Sen. David VitterDavid VitterThe Senate 'ethics' committee is a black hole where allegations die Questions loom over Franken ethics probe You're fired! Why it's time to ditch the Fed's community banker seat MORE (R-La.) is demanding that the Senate Ethics Committee investigate Senate Majority Leader Harry ReidHarry ReidBill O'Reilly: Politics helped kill Kate Steinle, Zarate just pulled the trigger Tax reform is nightmare Déjà vu for Puerto Rico Ex-Obama and Reid staffers: McConnell would pretend to be busy to avoid meeting with Obama MORE (D-Nev.) and Sen. Barbara BoxerBarbara Levy BoxerBarbara Boxer recounts harassment on Capitol Hill: ‘The entire audience started laughing’ 100 years of the Blue Slip courtesy Four more lawmakers say they’ve been sexually harassed by colleagues in Congress MORE (D-Calif.).

Vitter’s request comes after reports that Democrats were considering embarrassing the Louisiana Republican by bringing up legislation alluding to his prostitution scandal.

Vitter accuses Democrats of “bribery” based on news reports that said they are considering legislation that would withhold member healthcare benefits from lawmakers who support a specific healthcare measure sponsored by the Louisiana Republican. 

Vitter's measure is meant to force lawmakers and their staffs to buy health insurance on ObamaCare exchanges without getting any federal contributions.

Democratic senators have circulated legislation that would deny federal healthcare contributions to members and aides who have solicited prostitution or engaged in improper conduct — a direct jab at allegations that Vitter was involved in a prostitution ring in 2007.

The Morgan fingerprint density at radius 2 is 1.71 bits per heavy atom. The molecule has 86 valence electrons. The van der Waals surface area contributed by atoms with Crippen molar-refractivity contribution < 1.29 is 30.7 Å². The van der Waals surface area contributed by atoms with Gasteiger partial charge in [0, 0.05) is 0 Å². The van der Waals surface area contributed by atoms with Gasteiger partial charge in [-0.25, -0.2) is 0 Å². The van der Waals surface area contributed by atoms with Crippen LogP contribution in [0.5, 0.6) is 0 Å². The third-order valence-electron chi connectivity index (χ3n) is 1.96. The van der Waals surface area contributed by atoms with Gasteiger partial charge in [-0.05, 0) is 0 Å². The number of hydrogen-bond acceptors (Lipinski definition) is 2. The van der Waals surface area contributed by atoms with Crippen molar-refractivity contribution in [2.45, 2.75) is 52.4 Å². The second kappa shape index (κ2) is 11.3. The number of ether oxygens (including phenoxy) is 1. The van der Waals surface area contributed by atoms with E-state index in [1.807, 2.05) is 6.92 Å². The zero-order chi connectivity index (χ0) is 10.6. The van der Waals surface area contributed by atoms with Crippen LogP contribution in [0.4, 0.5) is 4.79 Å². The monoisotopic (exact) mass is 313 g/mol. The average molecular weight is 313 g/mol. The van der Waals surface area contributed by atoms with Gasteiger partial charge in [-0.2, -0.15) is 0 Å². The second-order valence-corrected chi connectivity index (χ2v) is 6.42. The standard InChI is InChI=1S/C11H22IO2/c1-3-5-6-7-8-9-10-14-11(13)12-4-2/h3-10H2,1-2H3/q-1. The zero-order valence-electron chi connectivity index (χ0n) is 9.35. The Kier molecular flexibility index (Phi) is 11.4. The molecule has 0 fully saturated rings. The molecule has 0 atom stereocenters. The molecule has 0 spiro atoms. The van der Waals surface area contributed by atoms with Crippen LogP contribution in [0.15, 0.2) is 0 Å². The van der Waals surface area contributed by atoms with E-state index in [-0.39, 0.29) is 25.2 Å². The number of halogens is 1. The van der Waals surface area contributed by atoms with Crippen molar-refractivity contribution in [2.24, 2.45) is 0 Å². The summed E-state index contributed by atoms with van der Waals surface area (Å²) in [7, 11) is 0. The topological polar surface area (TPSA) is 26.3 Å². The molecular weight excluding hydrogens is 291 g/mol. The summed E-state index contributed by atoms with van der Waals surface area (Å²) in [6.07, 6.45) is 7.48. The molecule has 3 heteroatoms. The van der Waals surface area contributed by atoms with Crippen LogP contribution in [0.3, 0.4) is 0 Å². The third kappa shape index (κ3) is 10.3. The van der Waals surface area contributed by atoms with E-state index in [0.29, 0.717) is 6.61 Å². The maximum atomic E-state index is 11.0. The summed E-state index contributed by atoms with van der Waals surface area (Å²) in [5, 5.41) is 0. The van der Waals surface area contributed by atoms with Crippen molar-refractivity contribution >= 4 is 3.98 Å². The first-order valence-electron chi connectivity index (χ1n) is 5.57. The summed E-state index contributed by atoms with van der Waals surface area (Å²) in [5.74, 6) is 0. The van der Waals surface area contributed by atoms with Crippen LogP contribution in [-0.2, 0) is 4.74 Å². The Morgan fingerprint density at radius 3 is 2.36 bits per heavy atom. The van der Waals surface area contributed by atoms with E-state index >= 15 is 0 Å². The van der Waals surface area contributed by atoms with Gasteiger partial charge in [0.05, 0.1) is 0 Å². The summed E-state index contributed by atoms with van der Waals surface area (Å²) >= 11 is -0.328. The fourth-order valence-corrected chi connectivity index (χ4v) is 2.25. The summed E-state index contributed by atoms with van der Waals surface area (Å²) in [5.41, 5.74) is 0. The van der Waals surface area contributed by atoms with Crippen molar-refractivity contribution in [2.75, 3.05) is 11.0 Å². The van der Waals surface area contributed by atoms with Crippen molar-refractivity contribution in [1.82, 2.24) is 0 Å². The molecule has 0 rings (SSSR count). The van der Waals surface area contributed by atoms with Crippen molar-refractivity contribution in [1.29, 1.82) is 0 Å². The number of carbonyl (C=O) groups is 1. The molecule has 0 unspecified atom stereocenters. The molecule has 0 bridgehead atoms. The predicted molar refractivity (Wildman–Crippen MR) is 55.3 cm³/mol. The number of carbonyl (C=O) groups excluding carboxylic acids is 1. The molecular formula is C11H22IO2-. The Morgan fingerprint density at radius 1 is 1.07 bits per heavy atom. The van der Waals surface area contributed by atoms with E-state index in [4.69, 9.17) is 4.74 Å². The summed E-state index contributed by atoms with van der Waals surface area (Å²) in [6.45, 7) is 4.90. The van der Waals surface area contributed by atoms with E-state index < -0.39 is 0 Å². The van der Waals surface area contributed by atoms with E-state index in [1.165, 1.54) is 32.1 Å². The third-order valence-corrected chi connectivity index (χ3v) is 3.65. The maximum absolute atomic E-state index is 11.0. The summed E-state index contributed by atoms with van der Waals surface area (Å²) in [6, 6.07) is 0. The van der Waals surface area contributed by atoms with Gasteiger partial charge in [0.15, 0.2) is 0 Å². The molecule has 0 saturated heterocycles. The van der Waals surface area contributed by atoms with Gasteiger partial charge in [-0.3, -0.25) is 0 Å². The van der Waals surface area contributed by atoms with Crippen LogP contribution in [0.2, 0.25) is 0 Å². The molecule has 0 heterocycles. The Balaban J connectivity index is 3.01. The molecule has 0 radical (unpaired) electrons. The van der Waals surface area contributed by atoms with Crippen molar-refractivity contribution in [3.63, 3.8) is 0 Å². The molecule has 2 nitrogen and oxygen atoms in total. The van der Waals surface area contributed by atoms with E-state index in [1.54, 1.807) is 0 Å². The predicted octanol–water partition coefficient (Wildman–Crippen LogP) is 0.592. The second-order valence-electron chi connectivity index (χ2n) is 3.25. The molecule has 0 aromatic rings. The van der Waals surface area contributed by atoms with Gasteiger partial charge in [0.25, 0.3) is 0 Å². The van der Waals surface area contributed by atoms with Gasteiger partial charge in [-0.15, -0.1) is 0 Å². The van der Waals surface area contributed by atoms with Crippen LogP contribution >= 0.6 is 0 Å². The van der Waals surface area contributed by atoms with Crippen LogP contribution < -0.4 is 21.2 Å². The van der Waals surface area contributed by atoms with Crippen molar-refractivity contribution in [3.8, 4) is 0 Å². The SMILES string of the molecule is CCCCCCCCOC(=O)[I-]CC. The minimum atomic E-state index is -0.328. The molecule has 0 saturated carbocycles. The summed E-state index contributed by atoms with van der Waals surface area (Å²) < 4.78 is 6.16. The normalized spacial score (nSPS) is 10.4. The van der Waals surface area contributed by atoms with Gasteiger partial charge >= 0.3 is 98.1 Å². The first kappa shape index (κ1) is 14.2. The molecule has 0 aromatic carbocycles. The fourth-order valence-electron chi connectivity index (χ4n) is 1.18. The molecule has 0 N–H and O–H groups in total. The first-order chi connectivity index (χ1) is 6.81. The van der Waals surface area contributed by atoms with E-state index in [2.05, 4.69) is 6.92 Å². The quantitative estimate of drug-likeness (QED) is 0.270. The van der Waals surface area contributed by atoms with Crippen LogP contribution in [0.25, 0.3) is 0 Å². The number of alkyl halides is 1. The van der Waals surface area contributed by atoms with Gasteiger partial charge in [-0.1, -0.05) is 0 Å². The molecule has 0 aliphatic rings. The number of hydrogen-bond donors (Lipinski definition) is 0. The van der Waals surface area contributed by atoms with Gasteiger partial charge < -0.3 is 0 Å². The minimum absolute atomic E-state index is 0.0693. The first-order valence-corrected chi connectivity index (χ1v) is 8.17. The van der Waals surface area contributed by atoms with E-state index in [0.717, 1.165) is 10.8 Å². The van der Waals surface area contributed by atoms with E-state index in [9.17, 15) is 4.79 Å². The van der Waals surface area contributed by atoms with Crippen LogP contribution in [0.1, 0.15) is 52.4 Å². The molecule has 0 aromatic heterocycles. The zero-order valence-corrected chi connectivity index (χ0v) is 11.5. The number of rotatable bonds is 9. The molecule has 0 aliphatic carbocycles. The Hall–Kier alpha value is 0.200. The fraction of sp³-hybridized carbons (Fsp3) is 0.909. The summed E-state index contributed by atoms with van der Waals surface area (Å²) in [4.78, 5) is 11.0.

Vitter’s letter to Ethics doesn’t mention the prostitution scandal, but accuses Democrats of breaking ethics rules.

“This is attempted bribery, and the exact sort of behavior that the Senate Ethics Committee has previously condemned,” Vitter said in a letter to the leaders of the Ethics panel.

Vitter said Reid and Boxer, who is chairwoman of the Environment and Public Works Committee, should be made to answer whether they were complicit in the reported plan or if they had any knowledge of it.

A spokeswoman for Reid called the allegations baseless.

"Senator Vitter's charges are absurd and baseless," Kristen Orthman said. "This is nothing more than Senator Vitter's desperate attempt to change the subject from his previous ethics issues."

Boxer shot back that Vitter's allegations are beneath the chamber. 

“Senator Vitter has manufactured a bizarre and phony attack that demeans the Senate,” Boxer said in a statement. 

Vitter has irritated Democrats in recent days by stalling a vote on an energy efficiency bill unless he gets a vote on an amendment to end what he calls an “exemption” for members of Congress in the healthcare law.

Vitter requested that Boxer, who heads the Ethics Committee as well, recuse herself from the investigation, and called on Boxer to be removed from the committee if she was “complicit in this scheme.”

He argued that Senate rules prohibit the threat of financial penalty to influence votes. By withholding healthcare subsidies from members who vote for his plan, Vitter argues members would be financially penalized.

“The Senate Ethics Manual makes clear that personal financial penalties may not be used to induce Senators to take an official act,” Vitter said. “In addition, this Committee has been clear that Senators may not hold government officials captive by tying their personal finances or benefits to their official acts.”

The Office of Management and Personnel earlier this year issued a ruling that would allow members and their staff to continue to receive federal healthcare subsidies on the newly created health exchanges.

The federal government, like many large-scale employers, now subsidizes premium costs for congressional employees. The healthcare bill demanded that members and their staff enter the exchanges but was silent on whether the subsidies could continue.

Vitter’s amendment would end those subsidies and require the executive branch to comply with the same rules as Congress. 

This story was updated at 6:09 p.m.